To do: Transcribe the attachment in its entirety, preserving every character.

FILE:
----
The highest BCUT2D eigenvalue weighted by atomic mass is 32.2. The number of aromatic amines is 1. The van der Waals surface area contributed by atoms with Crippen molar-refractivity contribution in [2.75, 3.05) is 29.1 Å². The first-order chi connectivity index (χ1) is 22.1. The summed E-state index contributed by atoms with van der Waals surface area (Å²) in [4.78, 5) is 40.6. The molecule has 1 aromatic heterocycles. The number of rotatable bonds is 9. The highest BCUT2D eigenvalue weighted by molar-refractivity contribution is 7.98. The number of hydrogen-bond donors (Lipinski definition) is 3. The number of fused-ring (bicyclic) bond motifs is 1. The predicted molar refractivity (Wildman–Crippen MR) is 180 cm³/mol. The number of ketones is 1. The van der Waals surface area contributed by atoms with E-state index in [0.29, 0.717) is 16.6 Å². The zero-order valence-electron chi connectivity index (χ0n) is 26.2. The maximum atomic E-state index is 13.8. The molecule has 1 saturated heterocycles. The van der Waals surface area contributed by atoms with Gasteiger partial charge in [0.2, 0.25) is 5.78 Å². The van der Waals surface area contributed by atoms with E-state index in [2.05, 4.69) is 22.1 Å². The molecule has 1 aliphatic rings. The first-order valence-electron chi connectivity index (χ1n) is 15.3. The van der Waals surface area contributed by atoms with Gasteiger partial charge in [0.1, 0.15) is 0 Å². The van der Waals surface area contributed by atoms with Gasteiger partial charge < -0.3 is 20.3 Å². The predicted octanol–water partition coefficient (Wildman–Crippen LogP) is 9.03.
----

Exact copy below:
The highest BCUT2D eigenvalue weighted by atomic mass is 32.2. The number of aromatic amines is 1. The van der Waals surface area contributed by atoms with Crippen molar-refractivity contribution in [2.75, 3.05) is 29.1 Å². The first-order chi connectivity index (χ1) is 22.1. The summed E-state index contributed by atoms with van der Waals surface area (Å²) in [4.78, 5) is 40.6. The molecule has 1 aromatic heterocycles. The number of rotatable bonds is 9. The highest BCUT2D eigenvalue weighted by molar-refractivity contribution is 7.98. The number of hydrogen-bond donors (Lipinski definition) is 3. The number of fused-ring (bicyclic) bond motifs is 1. The predicted molar refractivity (Wildman–Crippen MR) is 180 cm³/mol. The number of ketones is 1. The van der Waals surface area contributed by atoms with E-state index in [0.29, 0.717) is 16.6 Å². The zero-order valence-electron chi connectivity index (χ0n) is 26.2. The maximum atomic E-state index is 13.8. The molecule has 1 saturated heterocycles. The van der Waals surface area contributed by atoms with Gasteiger partial charge in [0.2, 0.25) is 5.78 Å². The van der Waals surface area contributed by atoms with E-state index in [2.05, 4.69) is 22.1 Å². The molecule has 1 aliphatic rings. The first-order valence-electron chi connectivity index (χ1n) is 15.3. The van der Waals surface area contributed by atoms with Gasteiger partial charge in [0.1, 0.15) is 0 Å². The van der Waals surface area contributed by atoms with Gasteiger partial charge < -0.3 is 20.3 Å². The predicted octanol–water partition coefficient (Wildman–Crippen LogP) is 9.03.